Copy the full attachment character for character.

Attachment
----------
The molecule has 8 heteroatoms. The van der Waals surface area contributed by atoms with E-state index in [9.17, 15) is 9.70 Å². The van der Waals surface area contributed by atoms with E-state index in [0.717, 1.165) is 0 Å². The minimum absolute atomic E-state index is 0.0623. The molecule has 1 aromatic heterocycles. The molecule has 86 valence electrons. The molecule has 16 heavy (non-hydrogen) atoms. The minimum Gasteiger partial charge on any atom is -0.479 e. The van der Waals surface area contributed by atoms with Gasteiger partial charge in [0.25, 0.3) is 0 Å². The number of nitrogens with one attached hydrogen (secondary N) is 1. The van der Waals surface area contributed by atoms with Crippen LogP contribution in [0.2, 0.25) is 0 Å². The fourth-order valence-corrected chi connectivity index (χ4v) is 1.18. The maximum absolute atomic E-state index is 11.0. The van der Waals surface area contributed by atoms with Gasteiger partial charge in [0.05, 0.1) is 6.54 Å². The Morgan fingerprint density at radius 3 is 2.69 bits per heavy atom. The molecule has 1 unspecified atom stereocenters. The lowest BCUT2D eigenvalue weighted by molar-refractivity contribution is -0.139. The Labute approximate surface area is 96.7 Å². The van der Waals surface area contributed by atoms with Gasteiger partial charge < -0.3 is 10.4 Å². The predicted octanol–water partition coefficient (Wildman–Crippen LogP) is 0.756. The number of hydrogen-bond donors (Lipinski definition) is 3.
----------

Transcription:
The molecule has 8 heteroatoms. The van der Waals surface area contributed by atoms with E-state index in [9.17, 15) is 9.70 Å². The van der Waals surface area contributed by atoms with E-state index in [0.717, 1.165) is 0 Å². The minimum absolute atomic E-state index is 0.0623. The molecule has 1 aromatic heterocycles. The molecule has 86 valence electrons. The molecule has 16 heavy (non-hydrogen) atoms. The minimum Gasteiger partial charge on any atom is -0.479 e. The van der Waals surface area contributed by atoms with Gasteiger partial charge in [0.25, 0.3) is 0 Å². The number of nitrogens with one attached hydrogen (secondary N) is 1. The van der Waals surface area contributed by atoms with Crippen LogP contribution in [0.2, 0.25) is 0 Å². The fourth-order valence-corrected chi connectivity index (χ4v) is 1.18. The maximum absolute atomic E-state index is 11.0. The van der Waals surface area contributed by atoms with Gasteiger partial charge in [0.05, 0.1) is 6.54 Å². The Morgan fingerprint density at radius 3 is 2.69 bits per heavy atom. The molecule has 1 unspecified atom stereocenters. The lowest BCUT2D eigenvalue weighted by molar-refractivity contribution is -0.139. The Labute approximate surface area is 96.7 Å². The van der Waals surface area contributed by atoms with Gasteiger partial charge < -0.3 is 10.4 Å². The predicted octanol–water partition coefficient (Wildman–Crippen LogP) is 0.756. The number of hydrogen-bond donors (Lipinski definition) is 3.